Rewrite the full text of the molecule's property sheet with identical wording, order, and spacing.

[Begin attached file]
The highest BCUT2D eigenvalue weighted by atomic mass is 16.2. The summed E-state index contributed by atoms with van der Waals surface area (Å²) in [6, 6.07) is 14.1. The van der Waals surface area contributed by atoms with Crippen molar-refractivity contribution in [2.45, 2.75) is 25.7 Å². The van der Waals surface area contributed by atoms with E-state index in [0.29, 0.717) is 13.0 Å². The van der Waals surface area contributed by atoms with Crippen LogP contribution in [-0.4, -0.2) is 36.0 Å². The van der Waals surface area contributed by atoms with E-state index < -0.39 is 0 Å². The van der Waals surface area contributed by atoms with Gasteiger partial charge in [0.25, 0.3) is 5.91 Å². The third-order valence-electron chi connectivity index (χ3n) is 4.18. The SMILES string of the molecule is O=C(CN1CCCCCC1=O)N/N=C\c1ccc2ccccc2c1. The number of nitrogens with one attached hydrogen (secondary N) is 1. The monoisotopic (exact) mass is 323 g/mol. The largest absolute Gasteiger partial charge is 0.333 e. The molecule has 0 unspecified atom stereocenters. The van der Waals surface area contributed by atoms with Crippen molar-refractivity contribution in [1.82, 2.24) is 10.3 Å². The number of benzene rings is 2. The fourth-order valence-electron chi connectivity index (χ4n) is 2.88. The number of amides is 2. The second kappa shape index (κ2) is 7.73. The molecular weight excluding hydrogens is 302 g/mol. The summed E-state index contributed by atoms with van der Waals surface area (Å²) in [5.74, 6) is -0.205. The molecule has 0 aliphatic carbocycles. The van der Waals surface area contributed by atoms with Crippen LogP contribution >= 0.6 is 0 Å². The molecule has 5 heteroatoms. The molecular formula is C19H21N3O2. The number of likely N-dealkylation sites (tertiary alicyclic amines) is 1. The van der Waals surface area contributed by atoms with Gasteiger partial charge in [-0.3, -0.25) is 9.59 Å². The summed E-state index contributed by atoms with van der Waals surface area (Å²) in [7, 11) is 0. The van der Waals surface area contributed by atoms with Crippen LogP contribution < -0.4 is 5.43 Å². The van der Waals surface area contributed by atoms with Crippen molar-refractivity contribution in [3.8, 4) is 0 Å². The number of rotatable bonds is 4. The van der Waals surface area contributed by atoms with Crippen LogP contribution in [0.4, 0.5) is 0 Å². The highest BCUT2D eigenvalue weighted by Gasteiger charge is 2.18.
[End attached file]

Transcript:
The highest BCUT2D eigenvalue weighted by atomic mass is 16.2. The summed E-state index contributed by atoms with van der Waals surface area (Å²) in [6, 6.07) is 14.1. The van der Waals surface area contributed by atoms with Crippen molar-refractivity contribution in [2.45, 2.75) is 25.7 Å². The van der Waals surface area contributed by atoms with E-state index in [0.29, 0.717) is 13.0 Å². The van der Waals surface area contributed by atoms with Crippen LogP contribution in [-0.4, -0.2) is 36.0 Å². The van der Waals surface area contributed by atoms with E-state index < -0.39 is 0 Å². The van der Waals surface area contributed by atoms with Gasteiger partial charge in [0.25, 0.3) is 5.91 Å². The third-order valence-electron chi connectivity index (χ3n) is 4.18. The SMILES string of the molecule is O=C(CN1CCCCCC1=O)N/N=C\c1ccc2ccccc2c1. The number of nitrogens with one attached hydrogen (secondary N) is 1. The monoisotopic (exact) mass is 323 g/mol. The largest absolute Gasteiger partial charge is 0.333 e. The molecule has 0 unspecified atom stereocenters. The van der Waals surface area contributed by atoms with Crippen molar-refractivity contribution in [1.82, 2.24) is 10.3 Å². The number of benzene rings is 2. The fourth-order valence-electron chi connectivity index (χ4n) is 2.88. The number of amides is 2. The second kappa shape index (κ2) is 7.73. The molecular weight excluding hydrogens is 302 g/mol. The summed E-state index contributed by atoms with van der Waals surface area (Å²) in [5.74, 6) is -0.205. The molecule has 0 aliphatic carbocycles. The van der Waals surface area contributed by atoms with Crippen LogP contribution >= 0.6 is 0 Å². The molecule has 5 heteroatoms. The molecular formula is C19H21N3O2. The number of likely N-dealkylation sites (tertiary alicyclic amines) is 1. The van der Waals surface area contributed by atoms with Gasteiger partial charge in [-0.3, -0.25) is 9.59 Å². The summed E-state index contributed by atoms with van der Waals surface area (Å²) in [7, 11) is 0. The van der Waals surface area contributed by atoms with Crippen LogP contribution < -0.4 is 5.43 Å². The van der Waals surface area contributed by atoms with Crippen molar-refractivity contribution in [3.8, 4) is 0 Å². The number of rotatable bonds is 4. The van der Waals surface area contributed by atoms with Crippen LogP contribution in [0.4, 0.5) is 0 Å². The highest BCUT2D eigenvalue weighted by Gasteiger charge is 2.18.